Design-wise, one of the main highlights of the Macan is its sleek roofline that is meant to evoke the 911’s iconic “flyline” for a proper sports SUV look. Elsewhere, a lower nose and more pronounced wings make up the front end, along with a switch to split headlamps. The four-point light clusters at the top are the LED daytime running lights, while the main beams are nestled further down near the air curtains. On Turbo variants, the air curtains are more pronounced and accompanied by body-coloured blades.

Moving to the rear, there is a full-width LED light strip and a Porsche script sits between the 3D-effect taillights. Just above the intricate light assembly is an adaptive rear spoiler – part of the Porsche Active Aerodynamics – that is deployed when more downforce is needed but is otherwise flush with the body for a cleaner appearance. Together with the new body, active cooling flaps on the front air intakes, flexible covers on the fully sealed underbody, air curtains and diffuser, the drag coefficient is 0.25.

Inside, the Macan follows in the path of the facelifted Taycan by having up to three displays on the dashboard. The first two are standard and include a free-standing 12.6-inch curved instrument cluster as well as a 10.9-inch central touchscreen. As an option, you can add another 10.9-inch front passenger touchscreen, which is designed to not be visible to the driver while the vehicle is moving to prevent distraction.

Another piece of tech making its debut in the Macan is a head-up display with augmented reality that can project an image that appears to the driver at a distance of 10 metres and corresponds to the size of an 87-inch display.

Infotainment comes in the form of the standard Porsche Communication Management (PCM), which is now based on Android Automotive OS. Functions such as a digital voice assistant (“Hey Porsche”), downloadable apps and deeper integration of Apple CarPlay and Android Auto are all included.

Fans of physical controls will be glad to know the Macan still has them on the centre console for the climate system, along with a rotary dial to adjust media volume quickly. The lack of a conventional transmission tunnel also allows for plenty of cubby space.

Pricing for the second-generation Macan isn’t available for now, but given it is now fully electric and qualifies for current EV incentives, it is expected to be less than the first-generation model, which currently retails for between RM469,000 and RM895,000. If you want one, get in touch with SDAP to place a pre-order.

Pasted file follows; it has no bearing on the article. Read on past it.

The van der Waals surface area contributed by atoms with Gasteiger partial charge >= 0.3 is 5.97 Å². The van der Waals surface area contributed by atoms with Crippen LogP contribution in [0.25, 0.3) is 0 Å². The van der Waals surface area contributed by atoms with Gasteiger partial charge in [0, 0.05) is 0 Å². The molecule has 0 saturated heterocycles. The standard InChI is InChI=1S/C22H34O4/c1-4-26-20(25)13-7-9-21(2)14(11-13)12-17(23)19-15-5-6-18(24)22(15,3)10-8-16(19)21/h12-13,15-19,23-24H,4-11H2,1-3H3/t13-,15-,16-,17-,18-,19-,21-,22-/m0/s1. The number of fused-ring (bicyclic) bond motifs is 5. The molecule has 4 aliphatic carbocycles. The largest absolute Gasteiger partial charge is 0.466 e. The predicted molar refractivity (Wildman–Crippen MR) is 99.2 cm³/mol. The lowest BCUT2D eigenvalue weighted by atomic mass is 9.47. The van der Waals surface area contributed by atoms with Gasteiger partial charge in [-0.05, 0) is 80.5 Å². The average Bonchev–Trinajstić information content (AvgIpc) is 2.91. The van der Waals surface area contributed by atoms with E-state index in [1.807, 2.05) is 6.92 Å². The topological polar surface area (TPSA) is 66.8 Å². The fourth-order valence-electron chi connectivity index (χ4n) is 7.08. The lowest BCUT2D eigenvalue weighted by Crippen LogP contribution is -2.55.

Those who are interested will have plenty of customisation options to choose from, including up to 72 exterior colours (13 standard and 59 special) as well as eight wheel designs. The interior is also offered in eight colour variations along with seven interior packages and four accent packages. You can even personalise the key fob to match the vehicle’s body colour.

2024 Porsche Macan Turbo

2024 Porsche Macan 4

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Gerard Lye

Originating from the corporate world with a background in finance and economics, Gerard’s strong love for cars led him to take the plunge into the automotive media industry. It was only then did he realise that there are more things to a car than just horsepower count.



  • ROTI CANAI on Jun 21, 2024 at 12:47 pm

    overpriced yahudi ev

    Like or Dislike: Thumb up 18 Thumb down 14
    • Will sell like hotcake if it’s RM400,000, so many rich people in Klang Valley hohoho

      Like or Dislike: Thumb up 10 Thumb down 1
      • FaxNoPrinter on Jun 21, 2024 at 4:41 pm

        There will be like a 6 month period to buy it before price doubles due to incentives expiring.

        Like or Dislike: Thumb up 3 Thumb down 0
  • Rulered on Jun 21, 2024 at 4:20 pm

    Looks like any other China brand EVs. Sorry Porsche fans..

    Like or Dislike: Thumb up 3 Thumb down 0
  • EV is cooling off in MY, even my friend as dealer manager selling EV tell me not to buy one. His advice as a friend and not a sales is a heavy weight to me. So I back off.

    Like or Dislike: Thumb up 2 Thumb down 0